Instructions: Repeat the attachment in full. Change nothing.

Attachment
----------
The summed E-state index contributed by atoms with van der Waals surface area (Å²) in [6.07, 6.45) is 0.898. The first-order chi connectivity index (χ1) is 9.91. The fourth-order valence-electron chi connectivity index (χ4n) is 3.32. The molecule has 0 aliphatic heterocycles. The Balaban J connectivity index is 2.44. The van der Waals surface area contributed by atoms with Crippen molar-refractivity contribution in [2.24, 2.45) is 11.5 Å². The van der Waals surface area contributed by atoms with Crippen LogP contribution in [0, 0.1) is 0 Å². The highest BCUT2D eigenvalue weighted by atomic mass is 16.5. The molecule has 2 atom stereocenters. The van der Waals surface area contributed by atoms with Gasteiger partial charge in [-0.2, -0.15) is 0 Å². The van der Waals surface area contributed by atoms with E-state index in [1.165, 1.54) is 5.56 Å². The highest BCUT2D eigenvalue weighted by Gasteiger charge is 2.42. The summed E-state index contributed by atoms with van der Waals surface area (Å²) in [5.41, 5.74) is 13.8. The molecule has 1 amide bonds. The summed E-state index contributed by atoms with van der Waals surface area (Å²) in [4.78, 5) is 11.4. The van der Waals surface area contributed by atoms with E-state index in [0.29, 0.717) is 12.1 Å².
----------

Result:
The summed E-state index contributed by atoms with van der Waals surface area (Å²) in [6.07, 6.45) is 0.898. The first-order chi connectivity index (χ1) is 9.91. The fourth-order valence-electron chi connectivity index (χ4n) is 3.32. The molecule has 0 aliphatic heterocycles. The Balaban J connectivity index is 2.44. The van der Waals surface area contributed by atoms with Crippen molar-refractivity contribution in [2.24, 2.45) is 11.5 Å². The van der Waals surface area contributed by atoms with Crippen LogP contribution in [0, 0.1) is 0 Å². The highest BCUT2D eigenvalue weighted by atomic mass is 16.5. The molecule has 2 atom stereocenters. The van der Waals surface area contributed by atoms with Gasteiger partial charge in [-0.2, -0.15) is 0 Å². The van der Waals surface area contributed by atoms with E-state index in [1.165, 1.54) is 5.56 Å². The highest BCUT2D eigenvalue weighted by Gasteiger charge is 2.42. The summed E-state index contributed by atoms with van der Waals surface area (Å²) in [5.41, 5.74) is 13.8. The molecule has 1 amide bonds. The summed E-state index contributed by atoms with van der Waals surface area (Å²) in [4.78, 5) is 11.4. The van der Waals surface area contributed by atoms with E-state index in [0.29, 0.717) is 12.1 Å².